VACAVILLE (CBS13) — What good is a washer that doesn’t wash clothes?
Not much, Rose Mary Forehand told CBS13, even on the lighter loads.
Dry streaks across her clothes are now a regular occurance, she said, but Sears won’t fix or replace it under the $250 Sears Master Protection Agreement she bought. Seven technicians and more than a dozen hours on hold didn’t help, she said.
It was time to Call Kurtis.
Forehand opened her washer and began loading in a bed sheet and a tablecloth to conduct a test.
Her energy efficient Sears Kenmore washer (model no. 11028002010) isn’t adequately washing her clothes.
After a 47-minute cycle, for a load that takes up less than half the washer, the tablecloth and sheet aren’t even wet.
“This is dry,” said Forehand, laying out the sheet to show the dry streaks to CBS13’s camera. “All of this is dry.”
“You know the clothes aren’t getting clean when they come out with these huge dry streaks on them,” she said.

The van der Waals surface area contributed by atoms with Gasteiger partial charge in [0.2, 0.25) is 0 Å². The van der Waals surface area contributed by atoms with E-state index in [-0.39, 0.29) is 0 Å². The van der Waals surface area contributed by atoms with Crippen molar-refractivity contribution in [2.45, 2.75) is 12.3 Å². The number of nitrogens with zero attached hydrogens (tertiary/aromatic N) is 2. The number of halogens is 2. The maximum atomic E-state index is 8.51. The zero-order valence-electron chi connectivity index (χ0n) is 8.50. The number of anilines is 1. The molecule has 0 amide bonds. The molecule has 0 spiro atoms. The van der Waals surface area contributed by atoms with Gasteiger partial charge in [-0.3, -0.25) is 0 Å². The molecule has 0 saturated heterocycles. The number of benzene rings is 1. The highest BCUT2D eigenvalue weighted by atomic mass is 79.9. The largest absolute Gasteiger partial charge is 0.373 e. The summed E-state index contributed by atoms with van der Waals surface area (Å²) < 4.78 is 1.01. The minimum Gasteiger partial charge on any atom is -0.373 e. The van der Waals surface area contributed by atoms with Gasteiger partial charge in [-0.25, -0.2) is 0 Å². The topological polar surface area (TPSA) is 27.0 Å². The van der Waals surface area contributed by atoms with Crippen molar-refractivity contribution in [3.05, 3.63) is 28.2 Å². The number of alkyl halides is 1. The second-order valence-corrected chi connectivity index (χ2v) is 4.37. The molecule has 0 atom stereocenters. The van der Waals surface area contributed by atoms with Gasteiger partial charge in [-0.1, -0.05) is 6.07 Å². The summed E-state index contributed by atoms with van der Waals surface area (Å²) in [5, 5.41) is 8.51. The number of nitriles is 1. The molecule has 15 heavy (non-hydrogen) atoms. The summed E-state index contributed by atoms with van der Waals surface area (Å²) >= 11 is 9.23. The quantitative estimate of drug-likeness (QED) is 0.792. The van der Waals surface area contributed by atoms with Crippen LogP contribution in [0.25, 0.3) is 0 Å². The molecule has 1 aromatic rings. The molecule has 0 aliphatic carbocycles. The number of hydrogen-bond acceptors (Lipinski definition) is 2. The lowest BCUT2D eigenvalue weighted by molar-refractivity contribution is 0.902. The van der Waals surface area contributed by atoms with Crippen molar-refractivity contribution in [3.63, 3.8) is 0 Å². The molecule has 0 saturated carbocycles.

She bought the warranty with the washer in May 2011, and has complained since August 2011.
Sears’ protection agreement says, however, it’s up to them whether to replace your machine or not.
Forehand even said some of the seven repairmen who visited to inspect the problem over 14 months admitted there was a problem, and suggested running even the smallest loads on the “Bulky” setting as a solution.
Sears insisted nothing was wrong with her machine.
“I was crying,” she said of the frustration. “I was so frustrated.”
Consumer attorney Stuart Talley thinks Sears owes her a washer that does what it’s supposed to do, he said.
“I’m not an expert in washing clothes, but my understanding of the way it works is they have to get wet,” he said, laughing. “If Sears is not agreeing to either fix her machine or give her a new one, she has a great case,” he said.
Once we got involved, Sears still insisted, “There is no technical problem with the machine,” but agreed to refund her for the washer and the master protection agreement – a refund of more than $750.
Forehand said the ordeal cost Sears a customer. She’ll buy a new washer somewhere else.
“No one should have to go through this,” she said. “[It’s] just not right.”